The Ultimate Patient — my novel in progress — is a fictionalized account of my family’s history going back three generations. The main characters are based on my parents’ and my wife’s parents’ lives, in war and peace, and the immense social and political upheavals of the 20th century in Europe and later in this country. This is part 3 (out of 3) of the excerpt entitled The Driving Lesson. Olga and Kostea are the main characters in the book. The year is 1964.
Kostea went to pick up his car with Marius and Andy. Marius drove and Kostea sat next to him. He paid close attention to Marius’ every move — his relaxed hands on the steering wheel and his ability to speak and drive at the same time, the gradual, gentle manner in which he shifted gears and accelerated, the timeliness of his signaling, and the assuredness with which he avoided obstacles on the road. Kostea was a good surgeon and he trusted that in time he’d become a good driver as well. The task might be different, but some aspects of driving and performing surgery were similar — the constant, undivided attention to possible complications, the need for tools and equipment that had to be totally reliable and one’s ability to foresee the next move were essential. For now, his best strategy was to listen and observe.
“When you drive, you need to be aware of what’s going on all around you,” Marius said. “Watch the oncoming traffic, look ahead at the road and remember to always glance in the rearview mirror to know what’s behind you.”
“You need to have all your wits about you,” Andy declared from the back seat. “Be rested. If I feel tired at the wheel, I pull to the side of the road and close my eyes. Ten to fifteen minutes is all I need.”
“I know how to take a power nap,” Kostea answered. “I do it each time I’m on night duty at the hospital.”
“I’m sure you do,” Marius said. He kept steering with only two fingers of his right hand on the wheel, while unbuttoning the cuff of his shirtsleeve with his left. Slowly, he rolled the sleeve up. “One mistake rookies make,” he continued, “is that they forget to check the air pressure in their spare tire and when they need it, they’re screwed. Remember, check the spare at least once a month.” Marius scratched the skin on his bony arm under the rolled-up sleeve. For a truck driver, those arms were definitely too thin.
Kostea tried to picture Marius changing heavy tires, fixing the engine, loading and unloading his truck and driving for hours through the night. He thought of rest stations in the middle of nowhere, where sometimes one would have to be able to hold one’s own.
He looked out the windshield at the clouds that had gathered in the sky. When it started to rain, a peasant trudging along the side of the road next to his horse and open cart sought refuge under an overpass and blocked their lane. The oncoming cars caused Marius to brake and come to a stop. He beeped and told Kostea to open his window. “What are you doing, you moron, you! Do you want to get killed?” he yelled at the peasant while leaning across Kostea as the left lane became free and he drove slowly by the cart. The peasant made an obscene gesture with his right arm.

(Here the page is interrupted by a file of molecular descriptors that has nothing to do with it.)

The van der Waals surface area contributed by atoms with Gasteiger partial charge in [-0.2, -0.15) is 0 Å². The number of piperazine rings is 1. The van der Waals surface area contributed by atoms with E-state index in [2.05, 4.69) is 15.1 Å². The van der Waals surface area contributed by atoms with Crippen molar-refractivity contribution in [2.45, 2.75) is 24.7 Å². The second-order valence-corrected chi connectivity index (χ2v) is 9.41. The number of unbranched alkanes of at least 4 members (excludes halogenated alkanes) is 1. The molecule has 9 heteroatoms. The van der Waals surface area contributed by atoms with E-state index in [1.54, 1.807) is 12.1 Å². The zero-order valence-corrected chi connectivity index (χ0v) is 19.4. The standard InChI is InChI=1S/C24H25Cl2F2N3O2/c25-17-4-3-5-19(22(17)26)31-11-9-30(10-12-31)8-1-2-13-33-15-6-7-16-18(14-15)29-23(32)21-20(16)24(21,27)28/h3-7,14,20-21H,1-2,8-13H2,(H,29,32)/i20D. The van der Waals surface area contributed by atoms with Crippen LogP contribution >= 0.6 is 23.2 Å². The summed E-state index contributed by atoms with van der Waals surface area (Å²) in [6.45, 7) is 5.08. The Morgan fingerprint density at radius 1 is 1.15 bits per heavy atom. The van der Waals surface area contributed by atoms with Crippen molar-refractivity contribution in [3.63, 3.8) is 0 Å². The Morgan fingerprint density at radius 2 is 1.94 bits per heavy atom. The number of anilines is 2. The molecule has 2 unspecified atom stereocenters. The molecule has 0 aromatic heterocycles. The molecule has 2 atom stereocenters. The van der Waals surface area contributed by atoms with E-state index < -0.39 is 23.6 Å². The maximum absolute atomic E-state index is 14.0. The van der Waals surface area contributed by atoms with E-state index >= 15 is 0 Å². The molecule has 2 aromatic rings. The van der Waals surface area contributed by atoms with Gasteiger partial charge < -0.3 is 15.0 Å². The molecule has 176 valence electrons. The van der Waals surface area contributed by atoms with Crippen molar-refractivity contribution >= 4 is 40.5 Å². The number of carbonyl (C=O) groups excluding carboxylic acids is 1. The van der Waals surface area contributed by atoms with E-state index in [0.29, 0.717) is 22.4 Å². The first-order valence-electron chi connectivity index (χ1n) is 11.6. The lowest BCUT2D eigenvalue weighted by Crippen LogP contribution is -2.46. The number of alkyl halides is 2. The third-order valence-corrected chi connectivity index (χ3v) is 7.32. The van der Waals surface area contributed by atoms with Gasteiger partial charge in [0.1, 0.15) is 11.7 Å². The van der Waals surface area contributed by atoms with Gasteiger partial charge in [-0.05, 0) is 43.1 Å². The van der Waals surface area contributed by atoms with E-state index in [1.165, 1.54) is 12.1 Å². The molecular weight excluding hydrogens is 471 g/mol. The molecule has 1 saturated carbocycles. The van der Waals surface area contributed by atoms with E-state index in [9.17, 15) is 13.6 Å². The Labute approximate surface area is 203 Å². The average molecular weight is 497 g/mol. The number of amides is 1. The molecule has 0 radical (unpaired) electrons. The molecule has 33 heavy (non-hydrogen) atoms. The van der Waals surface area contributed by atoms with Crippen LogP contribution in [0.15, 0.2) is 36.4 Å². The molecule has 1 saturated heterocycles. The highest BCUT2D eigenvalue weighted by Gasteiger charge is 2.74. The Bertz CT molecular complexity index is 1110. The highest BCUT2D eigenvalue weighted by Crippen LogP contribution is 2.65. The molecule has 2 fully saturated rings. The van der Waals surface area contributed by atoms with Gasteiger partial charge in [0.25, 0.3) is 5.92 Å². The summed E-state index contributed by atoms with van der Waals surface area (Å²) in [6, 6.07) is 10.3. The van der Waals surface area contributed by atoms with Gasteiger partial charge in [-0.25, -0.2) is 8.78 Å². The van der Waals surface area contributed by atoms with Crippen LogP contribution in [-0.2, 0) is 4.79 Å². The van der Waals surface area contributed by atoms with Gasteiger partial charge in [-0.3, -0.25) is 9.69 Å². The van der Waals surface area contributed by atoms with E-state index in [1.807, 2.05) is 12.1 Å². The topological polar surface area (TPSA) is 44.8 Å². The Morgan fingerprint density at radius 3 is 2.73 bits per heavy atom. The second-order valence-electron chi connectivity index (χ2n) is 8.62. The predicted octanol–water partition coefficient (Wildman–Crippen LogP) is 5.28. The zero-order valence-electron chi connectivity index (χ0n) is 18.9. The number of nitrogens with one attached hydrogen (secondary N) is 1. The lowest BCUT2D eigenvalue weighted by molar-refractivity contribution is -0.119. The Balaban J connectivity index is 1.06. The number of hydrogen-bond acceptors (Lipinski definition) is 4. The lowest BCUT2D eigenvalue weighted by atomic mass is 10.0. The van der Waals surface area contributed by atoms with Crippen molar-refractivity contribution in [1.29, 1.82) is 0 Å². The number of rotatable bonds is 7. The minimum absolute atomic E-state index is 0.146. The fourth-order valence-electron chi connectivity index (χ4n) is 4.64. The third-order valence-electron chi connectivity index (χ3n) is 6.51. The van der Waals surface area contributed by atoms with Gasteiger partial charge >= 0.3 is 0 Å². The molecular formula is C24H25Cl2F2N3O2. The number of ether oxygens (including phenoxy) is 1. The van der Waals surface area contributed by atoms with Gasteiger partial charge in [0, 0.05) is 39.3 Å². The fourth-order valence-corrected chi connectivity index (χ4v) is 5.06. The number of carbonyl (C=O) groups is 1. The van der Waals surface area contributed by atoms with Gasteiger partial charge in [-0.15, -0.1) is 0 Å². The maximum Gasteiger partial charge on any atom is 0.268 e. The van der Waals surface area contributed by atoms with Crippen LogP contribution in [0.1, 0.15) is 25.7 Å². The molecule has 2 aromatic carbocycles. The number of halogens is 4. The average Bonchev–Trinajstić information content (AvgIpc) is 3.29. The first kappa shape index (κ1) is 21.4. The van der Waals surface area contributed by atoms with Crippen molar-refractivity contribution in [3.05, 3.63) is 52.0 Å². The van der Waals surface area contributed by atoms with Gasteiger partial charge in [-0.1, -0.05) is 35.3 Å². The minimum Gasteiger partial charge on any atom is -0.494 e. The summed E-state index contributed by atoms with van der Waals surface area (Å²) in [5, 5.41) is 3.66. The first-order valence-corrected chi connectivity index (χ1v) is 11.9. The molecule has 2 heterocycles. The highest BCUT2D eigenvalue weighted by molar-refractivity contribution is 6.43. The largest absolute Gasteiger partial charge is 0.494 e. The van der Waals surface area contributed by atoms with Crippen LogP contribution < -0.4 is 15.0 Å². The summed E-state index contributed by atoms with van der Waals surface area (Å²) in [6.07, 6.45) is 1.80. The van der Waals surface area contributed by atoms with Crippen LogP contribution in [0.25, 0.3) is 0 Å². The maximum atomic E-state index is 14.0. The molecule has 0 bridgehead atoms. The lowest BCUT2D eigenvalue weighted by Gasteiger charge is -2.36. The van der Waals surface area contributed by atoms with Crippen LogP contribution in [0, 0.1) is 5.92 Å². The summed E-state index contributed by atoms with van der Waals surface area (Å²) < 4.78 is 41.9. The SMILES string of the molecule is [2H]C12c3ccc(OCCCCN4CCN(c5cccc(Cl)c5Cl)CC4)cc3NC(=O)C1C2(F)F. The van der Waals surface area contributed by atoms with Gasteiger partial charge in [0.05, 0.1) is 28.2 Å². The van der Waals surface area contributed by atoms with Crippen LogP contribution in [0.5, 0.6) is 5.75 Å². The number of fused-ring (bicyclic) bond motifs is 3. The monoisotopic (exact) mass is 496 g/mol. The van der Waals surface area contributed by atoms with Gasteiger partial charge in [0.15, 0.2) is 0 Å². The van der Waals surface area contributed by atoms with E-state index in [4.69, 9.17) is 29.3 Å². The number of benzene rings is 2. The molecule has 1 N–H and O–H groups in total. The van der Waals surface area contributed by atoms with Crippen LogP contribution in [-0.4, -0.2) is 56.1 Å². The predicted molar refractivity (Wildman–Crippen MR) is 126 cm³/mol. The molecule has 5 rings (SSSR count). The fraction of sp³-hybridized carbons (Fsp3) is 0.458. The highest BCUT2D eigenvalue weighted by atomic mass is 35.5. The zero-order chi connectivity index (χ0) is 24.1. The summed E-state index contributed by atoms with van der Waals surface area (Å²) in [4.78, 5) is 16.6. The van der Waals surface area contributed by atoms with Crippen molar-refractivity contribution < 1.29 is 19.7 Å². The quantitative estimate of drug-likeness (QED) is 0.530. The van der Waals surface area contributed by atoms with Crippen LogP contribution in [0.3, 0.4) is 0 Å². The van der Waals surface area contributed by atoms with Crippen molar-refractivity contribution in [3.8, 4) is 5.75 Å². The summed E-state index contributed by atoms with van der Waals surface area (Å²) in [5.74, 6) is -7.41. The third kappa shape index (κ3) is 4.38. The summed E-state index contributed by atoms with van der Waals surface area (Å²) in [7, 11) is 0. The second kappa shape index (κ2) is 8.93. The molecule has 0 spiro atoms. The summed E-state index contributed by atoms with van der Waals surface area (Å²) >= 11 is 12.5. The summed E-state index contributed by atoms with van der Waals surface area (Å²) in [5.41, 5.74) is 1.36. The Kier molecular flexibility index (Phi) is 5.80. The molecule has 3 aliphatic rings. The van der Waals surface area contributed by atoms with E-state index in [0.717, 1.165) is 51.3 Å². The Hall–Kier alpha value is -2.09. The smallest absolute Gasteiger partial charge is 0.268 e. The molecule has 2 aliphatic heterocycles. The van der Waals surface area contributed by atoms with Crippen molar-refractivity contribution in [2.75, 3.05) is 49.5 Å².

Kostea rolled his window back up.
“This wouldn’t happen in Germany,” Marius said. “Not on the Autobahn.”
“They drive fast on the Autobahn,” Andy acknowledged like a person who knew a few things.
Marius obliged. “Of course,” he responded and accelerated, regaining speed. “At least twice as fast as over here, and mind you, when I’m there I’m driving a heavy truck. In fact, they don’t have speed limits. No matter how fast I go, there is always somebody driving faster than me. Sometimes I think they are nuts, but the roads are perfect, and no horse carts, farm animals, bicyclists or pedestrians are allowed.”
“How do they get around?” Kostea asked.
“Most people have cars. And there are secondary roads, very nicely maintained as well.”
“It must be nice,” Andy said and fell silent, pursuing his own thoughts about the wonders of German roads.
They drove in silence for a while and Kostea looked through the streaky windshield at the green fields in the rain. Tomorrow he would be driving for the first time in his life his very first car. While this fact had been on his mind all along, it now struck him like lightning, causing him to squirm in his seat and feel goose bumps cover his skin. Marius had told him to be gentle with the new car while breaking it in. Of course, he would do that. He would be careful and follow all rules.
The conversation resumed, with Marius and Andy — the experienced drivers — bombarding Kostea with advice about what to do and what to know when owning a car. A container of gasoline in the trunk was a great idea, just in case the gas station ran out of gas, as it happened from time to time. It was advisable to always have drinking water with you, a few chocolate bars, basic medical supplies — like headache pills, disinfectant and gauze bandages — also a raincoat, toilet paper, a flashlight, an air pump. A map of the country might come in handy, provided one could find an updated one at a bookstore. And always be careful when driving in the rain because, like today, the roads get slick and muddy.